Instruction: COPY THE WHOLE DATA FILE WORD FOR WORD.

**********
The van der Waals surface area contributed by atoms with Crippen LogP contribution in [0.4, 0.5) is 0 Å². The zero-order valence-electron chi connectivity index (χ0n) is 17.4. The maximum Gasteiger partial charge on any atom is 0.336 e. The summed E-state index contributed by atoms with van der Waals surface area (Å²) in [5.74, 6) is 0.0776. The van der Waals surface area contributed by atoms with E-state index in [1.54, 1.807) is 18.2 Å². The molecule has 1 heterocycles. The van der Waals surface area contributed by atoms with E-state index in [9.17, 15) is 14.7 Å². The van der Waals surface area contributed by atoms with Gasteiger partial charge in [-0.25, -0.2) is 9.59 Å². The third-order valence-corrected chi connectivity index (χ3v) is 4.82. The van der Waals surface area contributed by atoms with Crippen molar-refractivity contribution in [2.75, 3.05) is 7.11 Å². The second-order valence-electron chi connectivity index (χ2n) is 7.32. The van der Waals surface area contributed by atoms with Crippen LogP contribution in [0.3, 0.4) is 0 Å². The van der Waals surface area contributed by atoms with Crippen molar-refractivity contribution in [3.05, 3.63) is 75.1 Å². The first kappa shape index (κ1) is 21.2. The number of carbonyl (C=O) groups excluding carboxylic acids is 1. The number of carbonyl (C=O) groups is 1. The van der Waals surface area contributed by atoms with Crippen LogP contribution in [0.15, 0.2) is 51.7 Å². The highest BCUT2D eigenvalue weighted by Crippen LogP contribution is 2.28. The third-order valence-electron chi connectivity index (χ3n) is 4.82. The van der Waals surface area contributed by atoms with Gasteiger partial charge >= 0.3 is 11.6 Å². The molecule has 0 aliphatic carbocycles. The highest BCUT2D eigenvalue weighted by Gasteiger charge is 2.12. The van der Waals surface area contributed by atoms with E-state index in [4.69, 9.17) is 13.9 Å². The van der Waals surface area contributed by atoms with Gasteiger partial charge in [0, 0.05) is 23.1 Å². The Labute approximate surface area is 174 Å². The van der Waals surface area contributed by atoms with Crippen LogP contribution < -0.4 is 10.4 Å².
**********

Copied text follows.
The van der Waals surface area contributed by atoms with Crippen LogP contribution in [0.4, 0.5) is 0 Å². The zero-order valence-electron chi connectivity index (χ0n) is 17.4. The maximum Gasteiger partial charge on any atom is 0.336 e. The summed E-state index contributed by atoms with van der Waals surface area (Å²) in [5.74, 6) is 0.0776. The van der Waals surface area contributed by atoms with E-state index in [1.54, 1.807) is 18.2 Å². The molecule has 1 heterocycles. The van der Waals surface area contributed by atoms with E-state index in [9.17, 15) is 14.7 Å². The van der Waals surface area contributed by atoms with Gasteiger partial charge in [-0.25, -0.2) is 9.59 Å². The third-order valence-corrected chi connectivity index (χ3v) is 4.82. The van der Waals surface area contributed by atoms with Crippen molar-refractivity contribution in [2.75, 3.05) is 7.11 Å². The second-order valence-electron chi connectivity index (χ2n) is 7.32. The van der Waals surface area contributed by atoms with Crippen LogP contribution in [0.3, 0.4) is 0 Å². The van der Waals surface area contributed by atoms with Crippen molar-refractivity contribution in [3.05, 3.63) is 75.1 Å². The first kappa shape index (κ1) is 21.2. The number of carbonyl (C=O) groups excluding carboxylic acids is 1. The number of carbonyl (C=O) groups is 1. The van der Waals surface area contributed by atoms with Crippen LogP contribution in [0.15, 0.2) is 51.7 Å². The highest BCUT2D eigenvalue weighted by Crippen LogP contribution is 2.28. The third-order valence-electron chi connectivity index (χ3n) is 4.82. The van der Waals surface area contributed by atoms with Gasteiger partial charge >= 0.3 is 11.6 Å². The molecule has 0 aliphatic carbocycles. The highest BCUT2D eigenvalue weighted by Gasteiger charge is 2.12. The van der Waals surface area contributed by atoms with E-state index in [4.69, 9.17) is 13.9 Å². The van der Waals surface area contributed by atoms with Gasteiger partial charge in [0, 0.05) is 23.1 Å². The Labute approximate surface area is 174 Å². The van der Waals surface area contributed by atoms with Crippen LogP contribution < -0.4 is 10.4 Å².